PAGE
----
Only four men survived the ship wrecked Mignonette in 1884, floating for three weeks in the Atlantic in a lifeboat. On the 19th day the captain Thomas Dudley suggested they drew lots to decide who would be killed and eaten, but one man objected. On the 20th day Dudley told the others to look away, offered a prayer and cut the throat of the cabin boy, aged 17, who was sick from drinking seawater. They ate his body. Four days later they were rescued by another ship and the three survivors were charged with murder in the law case The Queen v. Dudley and Stephens.
It is significant that murder and cannibalism could be argued to be reasonable in this case. On utilitarian grounds the actions of Dudley are justified because they promote the greatest happiness of the greatest number. However, using deontological ethical theories, murder is wrong in itself, regardless of the consequences for others. If cannibalism is disgusting and our emotional response is that what happened is intuitively wrong, we might ask is our disgust reasonable? Would we have done otherwise? Or could the case be put that Dudley acted rationally ……. read more of Elvira Vian’s essay
Read the ‘special’ verdict from the time here
Watch Michael Sandel’s lecture at Harvard (starts at 29.00) here
- How would you define the knowledge issues in this historical episode? What are the issues here?
- If you were the jury how would you rule?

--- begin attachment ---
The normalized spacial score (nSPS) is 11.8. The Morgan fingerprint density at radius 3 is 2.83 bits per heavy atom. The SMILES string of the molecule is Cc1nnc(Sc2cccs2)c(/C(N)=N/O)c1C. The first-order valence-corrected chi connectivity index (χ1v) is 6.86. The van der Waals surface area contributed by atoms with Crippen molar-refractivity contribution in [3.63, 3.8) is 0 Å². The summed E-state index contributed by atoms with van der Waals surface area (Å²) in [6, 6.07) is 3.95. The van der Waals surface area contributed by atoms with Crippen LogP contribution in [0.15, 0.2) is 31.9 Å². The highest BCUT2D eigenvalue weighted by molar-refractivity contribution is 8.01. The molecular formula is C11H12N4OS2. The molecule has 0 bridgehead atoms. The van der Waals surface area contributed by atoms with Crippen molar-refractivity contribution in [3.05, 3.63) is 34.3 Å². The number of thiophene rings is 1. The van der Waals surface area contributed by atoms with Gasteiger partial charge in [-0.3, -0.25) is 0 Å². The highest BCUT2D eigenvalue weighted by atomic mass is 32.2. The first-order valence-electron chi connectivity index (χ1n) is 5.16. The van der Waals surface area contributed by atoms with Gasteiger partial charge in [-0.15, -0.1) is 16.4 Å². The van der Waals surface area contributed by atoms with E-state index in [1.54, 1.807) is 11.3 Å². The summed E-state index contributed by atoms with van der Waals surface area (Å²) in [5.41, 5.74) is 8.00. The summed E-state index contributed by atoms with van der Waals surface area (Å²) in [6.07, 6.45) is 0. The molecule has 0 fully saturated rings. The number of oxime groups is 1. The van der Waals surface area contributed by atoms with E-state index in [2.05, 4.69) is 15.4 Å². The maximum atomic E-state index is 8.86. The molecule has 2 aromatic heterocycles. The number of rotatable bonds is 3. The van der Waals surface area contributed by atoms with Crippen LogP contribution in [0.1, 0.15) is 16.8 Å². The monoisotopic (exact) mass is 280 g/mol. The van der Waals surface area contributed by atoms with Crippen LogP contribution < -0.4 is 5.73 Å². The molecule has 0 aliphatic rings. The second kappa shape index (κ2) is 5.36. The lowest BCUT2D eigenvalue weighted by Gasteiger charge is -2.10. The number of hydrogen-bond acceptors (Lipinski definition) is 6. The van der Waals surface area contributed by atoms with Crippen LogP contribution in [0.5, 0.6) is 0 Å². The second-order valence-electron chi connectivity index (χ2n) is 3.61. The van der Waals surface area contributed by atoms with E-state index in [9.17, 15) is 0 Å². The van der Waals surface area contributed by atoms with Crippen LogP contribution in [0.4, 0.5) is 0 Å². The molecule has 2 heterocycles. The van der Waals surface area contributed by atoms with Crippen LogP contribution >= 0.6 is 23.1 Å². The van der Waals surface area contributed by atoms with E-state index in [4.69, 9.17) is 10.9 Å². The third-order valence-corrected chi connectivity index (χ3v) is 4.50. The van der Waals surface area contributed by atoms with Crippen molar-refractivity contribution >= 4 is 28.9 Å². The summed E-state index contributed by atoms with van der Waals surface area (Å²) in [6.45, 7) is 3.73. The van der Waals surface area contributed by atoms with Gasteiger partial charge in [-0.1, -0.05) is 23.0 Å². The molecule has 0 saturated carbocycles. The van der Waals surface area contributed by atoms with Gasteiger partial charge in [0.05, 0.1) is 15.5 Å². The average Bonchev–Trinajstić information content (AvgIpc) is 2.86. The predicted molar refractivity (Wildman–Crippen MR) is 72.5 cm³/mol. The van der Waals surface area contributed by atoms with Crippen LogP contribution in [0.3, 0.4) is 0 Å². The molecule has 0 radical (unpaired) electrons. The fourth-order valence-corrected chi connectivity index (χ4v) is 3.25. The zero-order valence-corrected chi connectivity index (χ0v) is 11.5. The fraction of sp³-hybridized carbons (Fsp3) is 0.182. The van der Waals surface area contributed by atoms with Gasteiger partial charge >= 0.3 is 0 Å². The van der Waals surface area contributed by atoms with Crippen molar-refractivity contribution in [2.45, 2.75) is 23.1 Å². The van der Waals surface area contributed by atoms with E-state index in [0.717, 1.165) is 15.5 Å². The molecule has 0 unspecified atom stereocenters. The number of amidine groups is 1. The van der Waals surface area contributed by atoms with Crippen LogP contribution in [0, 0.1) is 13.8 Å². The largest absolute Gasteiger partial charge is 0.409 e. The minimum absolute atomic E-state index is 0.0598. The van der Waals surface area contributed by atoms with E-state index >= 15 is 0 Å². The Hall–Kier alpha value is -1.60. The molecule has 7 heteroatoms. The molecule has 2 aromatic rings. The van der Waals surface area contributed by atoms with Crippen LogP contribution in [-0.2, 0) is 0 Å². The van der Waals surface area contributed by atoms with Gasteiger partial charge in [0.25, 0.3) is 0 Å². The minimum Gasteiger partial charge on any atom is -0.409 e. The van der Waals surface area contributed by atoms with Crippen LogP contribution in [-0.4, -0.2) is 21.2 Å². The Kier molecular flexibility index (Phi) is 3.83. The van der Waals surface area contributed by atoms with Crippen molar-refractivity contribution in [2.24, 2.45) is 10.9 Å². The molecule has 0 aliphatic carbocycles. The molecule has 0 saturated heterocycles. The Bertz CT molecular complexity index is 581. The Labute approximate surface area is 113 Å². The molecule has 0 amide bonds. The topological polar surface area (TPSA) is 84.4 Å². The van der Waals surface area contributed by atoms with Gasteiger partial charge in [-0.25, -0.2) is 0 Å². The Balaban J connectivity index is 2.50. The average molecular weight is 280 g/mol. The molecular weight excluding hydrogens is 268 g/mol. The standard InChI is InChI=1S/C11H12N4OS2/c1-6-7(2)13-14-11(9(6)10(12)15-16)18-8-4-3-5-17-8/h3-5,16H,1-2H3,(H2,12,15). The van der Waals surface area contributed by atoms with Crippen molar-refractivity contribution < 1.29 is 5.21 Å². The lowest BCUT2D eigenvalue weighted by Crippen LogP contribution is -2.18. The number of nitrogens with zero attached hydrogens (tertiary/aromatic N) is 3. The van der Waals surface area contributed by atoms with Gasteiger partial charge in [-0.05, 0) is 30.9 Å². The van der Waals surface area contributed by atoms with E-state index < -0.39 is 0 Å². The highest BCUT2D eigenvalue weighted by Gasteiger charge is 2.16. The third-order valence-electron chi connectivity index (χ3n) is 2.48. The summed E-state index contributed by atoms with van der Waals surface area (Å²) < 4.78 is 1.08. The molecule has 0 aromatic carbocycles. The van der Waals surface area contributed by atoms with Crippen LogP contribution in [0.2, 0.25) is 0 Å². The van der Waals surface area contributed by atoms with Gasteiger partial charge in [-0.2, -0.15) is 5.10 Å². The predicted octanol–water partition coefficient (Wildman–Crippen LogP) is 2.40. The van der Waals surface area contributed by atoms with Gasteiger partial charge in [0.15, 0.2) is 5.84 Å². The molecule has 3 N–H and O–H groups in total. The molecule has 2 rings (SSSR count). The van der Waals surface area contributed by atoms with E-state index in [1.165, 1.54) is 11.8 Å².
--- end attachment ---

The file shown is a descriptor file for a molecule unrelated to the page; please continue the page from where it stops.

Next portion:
- How would you appraise claims and counterclaims from the defence and prosecution?
- Write your closing speech as either the prosecution or the defence. (700 – 900 words)
- Bullet point the counter arguments to your speech.
- You may find the UHK Critical Thinking Opencourseware site useful for appraising the arguments
Extracts from “Justice” by Michael Sandel …
Marcus Luttrell and the Afghan Goat Herders
Michael Sandel writes about Price Gouging
Read the first chapter of “Justice” by Michael Sandel
Much can be learned from Sandel’s writing and literacy skills. Not only in terms of moral reasoning and ethics, but also in how to structure an argument, appraise conflicting viewpoints and relate them to more abstracted ethical and philosophical positions.
Take time to note down sentence stems, phrases, sentences and connectives that Sandel uses to articulate his thinking. Are there any new words that you can add to your repertoire? Look at ways in which he introduces and appraises the arguments of others. You will notice that he keeps a very balanced view throughout his writing, never proffers personal opinion, but instead objectively presents the arguments and counterarguments in a very clear and elucidating way. Learn what you can about the different moral standpoints, but take more effort to learn from his writing style.
Where do you stand on the issue of post Katrina price gouging?